As asylum-seekers gained leave to remain in Scotland, and as migrant workers started looking to improve their employability prospects, it became increasingly apparent that FE courses needed to be focused towards the achievement of accredited outcomes. The Scottish Qualifications Authority (SQA) responded by developing a suite of National Qualifications in ESOL. In 2007, the Scottish government came up with a National Adult ESOL Strategy, which included the distribution of funding to FE colleges and Community Learning & Development organisations to increase the provision of ESOL nationally. I had moved from Langside to Clydebank College by this stage, and was pleased to get this opportunity to develop courses that met the needs of the local community. We developed community-based courses in ESOL literacies and English for parents, and a college-based course in English for the workplace. Our general ESOL courses, with their accredited outcomes and content focusing on Life in the UK, were now able to facilitate UK citizenship applications, articulation to other FE/HE courses and progression to employment.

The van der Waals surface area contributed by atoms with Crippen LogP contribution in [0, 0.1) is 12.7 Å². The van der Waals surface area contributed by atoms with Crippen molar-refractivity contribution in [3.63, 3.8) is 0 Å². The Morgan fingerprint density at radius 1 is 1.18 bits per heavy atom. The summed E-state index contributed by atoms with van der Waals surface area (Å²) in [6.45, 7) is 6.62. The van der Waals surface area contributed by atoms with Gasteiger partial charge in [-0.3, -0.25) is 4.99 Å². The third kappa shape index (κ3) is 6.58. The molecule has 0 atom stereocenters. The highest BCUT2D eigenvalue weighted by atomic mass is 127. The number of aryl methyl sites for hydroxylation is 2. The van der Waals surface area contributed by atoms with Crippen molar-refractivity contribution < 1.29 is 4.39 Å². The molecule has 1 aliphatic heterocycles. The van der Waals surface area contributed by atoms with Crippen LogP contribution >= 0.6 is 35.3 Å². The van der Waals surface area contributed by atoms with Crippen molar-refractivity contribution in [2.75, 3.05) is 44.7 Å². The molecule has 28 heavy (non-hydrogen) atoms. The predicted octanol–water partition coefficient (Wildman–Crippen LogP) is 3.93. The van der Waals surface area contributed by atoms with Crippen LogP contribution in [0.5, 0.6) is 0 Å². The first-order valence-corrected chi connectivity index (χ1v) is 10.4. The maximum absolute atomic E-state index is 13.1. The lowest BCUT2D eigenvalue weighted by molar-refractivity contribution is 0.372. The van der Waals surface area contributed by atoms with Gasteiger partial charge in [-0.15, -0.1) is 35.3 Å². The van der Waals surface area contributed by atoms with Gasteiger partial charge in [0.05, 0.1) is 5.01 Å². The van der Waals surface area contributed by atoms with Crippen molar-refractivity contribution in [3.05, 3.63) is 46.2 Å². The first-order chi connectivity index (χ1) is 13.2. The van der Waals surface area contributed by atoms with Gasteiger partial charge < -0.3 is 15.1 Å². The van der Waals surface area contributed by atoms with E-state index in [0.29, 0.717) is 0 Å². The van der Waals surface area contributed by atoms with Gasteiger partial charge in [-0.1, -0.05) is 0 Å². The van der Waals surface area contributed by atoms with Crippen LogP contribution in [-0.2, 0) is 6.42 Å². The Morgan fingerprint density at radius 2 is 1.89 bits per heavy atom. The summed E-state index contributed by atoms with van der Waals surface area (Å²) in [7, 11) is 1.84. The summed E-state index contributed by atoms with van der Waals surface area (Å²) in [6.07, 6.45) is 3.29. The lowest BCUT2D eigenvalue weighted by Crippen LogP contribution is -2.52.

In addition to funding ESOL provision, the National ESOL Strategy also facilitated the development of a national curriculum framework and the development of a suite of professional qualifications for teachers of ESOL. It looked like ESOL provision in Scotland was finally catching up with the demand, with increasing capacity to provide focused and coherent learning programmes taught by qualified professionals.